Periapical Inflammatory Lesions • Bone destruction around apex of tooth. • Bacterial invasion of pulp produces toxic metabolites which escape to the periapical bone through apical foramen and cause inflammation. . mostly secondary to pulp exposure due to caries or trauma.

. plasma cells.Periapical Inflammatory Lesions • Periapical granuloma: Localized mass of chronic granulation tissue containing PMN’s. lymphocytes.

widening of PDL or variable size of periapical radiolucency may be present .Periapical Granuloma • Radiographically.

Periapical Granuloma .

Periapical Granuloma .

appears identical to granuloma. Radiographically.Periapical Abscess • Periapical abscess: When pus forms in the area. It may develop directly as an acute process or develop in a preexisting granuloma. .

Periapical Granuloma Or Abscess • Can one differentiate between the two on the basis of radiographs alone? .

• Radicular cyst is the ONLY cyst related to non-vital pulp.Periapical Inflammatory Lesions • Radicular cyst (periapical cyst): Cell rests of Mallasez (remnants of epithelial root sheath of Hertwig) proliferate due to inflammatory stimulus of a granuloma or an abscess and provide the epithelial lining. . • A cyst is an epithelium lined cavity which is filled with fluid or semi-solid material.

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Periapical Inflammatory Lesions • Can you definitively differentiate between a periapical granuloma. abscess or radicular cyst on the basis of radiograph alone? .

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more sclerotic bone is formed (radiopaque mass). • Usually occurs in children or young adults when the resistance is high. Occasionally. • Most common location is mandibular 1st molar. .. i.Periapical Inflammatory Lesions • Sclerosing osteitis (chronic sclerosing osteomyelitis).e. the reaction to periapical inflammation is predominantly osteoblastic.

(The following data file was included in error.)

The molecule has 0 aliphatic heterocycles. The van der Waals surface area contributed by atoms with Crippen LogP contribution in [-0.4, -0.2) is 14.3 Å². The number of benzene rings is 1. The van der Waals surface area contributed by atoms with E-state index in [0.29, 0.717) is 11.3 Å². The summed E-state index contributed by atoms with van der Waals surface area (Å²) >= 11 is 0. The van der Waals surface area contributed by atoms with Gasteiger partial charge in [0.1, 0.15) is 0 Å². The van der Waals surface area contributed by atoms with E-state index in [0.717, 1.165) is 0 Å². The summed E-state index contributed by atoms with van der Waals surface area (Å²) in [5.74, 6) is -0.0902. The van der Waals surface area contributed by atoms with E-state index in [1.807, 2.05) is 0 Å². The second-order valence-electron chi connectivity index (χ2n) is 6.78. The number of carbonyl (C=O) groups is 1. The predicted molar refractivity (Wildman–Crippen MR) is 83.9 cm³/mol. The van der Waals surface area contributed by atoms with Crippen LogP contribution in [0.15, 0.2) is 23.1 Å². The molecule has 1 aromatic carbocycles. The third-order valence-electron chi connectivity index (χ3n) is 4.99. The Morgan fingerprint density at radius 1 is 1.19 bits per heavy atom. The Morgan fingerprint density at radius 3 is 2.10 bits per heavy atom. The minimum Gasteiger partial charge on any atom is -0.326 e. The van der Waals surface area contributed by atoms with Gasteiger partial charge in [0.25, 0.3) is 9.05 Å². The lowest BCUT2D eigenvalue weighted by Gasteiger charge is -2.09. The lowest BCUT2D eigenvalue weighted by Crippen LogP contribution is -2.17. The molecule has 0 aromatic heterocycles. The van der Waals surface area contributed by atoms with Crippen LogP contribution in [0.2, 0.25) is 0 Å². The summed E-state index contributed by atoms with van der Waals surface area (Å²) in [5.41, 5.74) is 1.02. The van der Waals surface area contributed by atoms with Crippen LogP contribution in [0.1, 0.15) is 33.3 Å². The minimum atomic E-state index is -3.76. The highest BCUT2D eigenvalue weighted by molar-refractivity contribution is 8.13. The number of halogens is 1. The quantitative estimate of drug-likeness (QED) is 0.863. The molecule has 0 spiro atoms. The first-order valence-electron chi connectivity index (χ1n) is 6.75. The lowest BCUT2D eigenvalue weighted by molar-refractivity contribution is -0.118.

Sclerosing Osteitis .

(Idiopathic) Osteosclerosis .

Patient is symptomatic. No treatment is necessary. Endodontic treatment or extraction is indicated. • Sclerosing osteitis is secondary to pulp exposure. There are no clinical signs or symptoms.Osteosclerosis • How do you differentiate between osteosclerosis and condensing osteitis? • In osteosclerosis. the pulp is vital. .

Calcific Degeneration (Calcific Metamorphosis) Secondary to Trauma to the Tooth .

Calcific Degeneration .

Calcific Degeneration .

Radiographic Evidence Of Non-vital Teeth • Widening of apical PDL or periapical radiolucency ( associated with indication of pulp exposure) • Discontinuity of lamina dura • Displacement of lamina dura • Sclerosing osteitis • Calcific degeneration (metamorphosis) • Radiographic indication of pulp exposure .

• No treatment is required. . There are no clinical signs.Periapical Cemental Dysplasia • Also called Cementoma. Patient is asymptomatic. • Mean age is 39 years. Localized alteration in periapical area. • Pulp is vital. cementum-like material. Osseous structure is replaced by fibrous tissue. abnormal bone or combination of these.

• Well-defined radiolucency. opacity or mixed. • 3 times more common in African-americans. • Most commonly seen in mandibular anterior areas. . • May be multiple.Periapical Cemental Dysplasia • 85% patients are females. • May be bilateral.

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Periapical Cemental Dysplasia • Stage I ( Osteolytic stage ) • Stage II ( Osteo or cementoblastic stage) • Stage III ( mature stage ) .

Stage II .

Stage III .

Multiple .

normal mineralization and remodeling fails to occur. • Patient is asymptomatic and no treatment is required. Normally surgical site fills with blood clot which organizes and eventually mineralizes and remodels like surrounding bone. .Apical Scar (Fibrous Scar ) • Variation in healing process. • Occasionally.

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Apical Scar (Fibrous Scar ) .

Apical Scar (Fibrous Scar ) .

Apical Scar (Fibrous Scar ) .

Periapical Lesions (Bhaskar) • • • • • • • Periapical granuloma 48% Radicular cyst 43% Periapical abscess 1.7% Rare lesions 1.1% Residual cyst 3.0% Periapical cemental dysplasia 1.0% .5% Apical scar 3.

Rare Periapical Lesions (Bhaskar) • Central giant cell granuloma • Traumatic (simple) bone cyst • Hyperparathyroidism .

0% 8.8% 3.Periapical Lesions (LaLonde and Leubke) • • • • Periapical granuloma Radicular cyst Periapical abscess Other periapical lesions 45.0% .2% 43.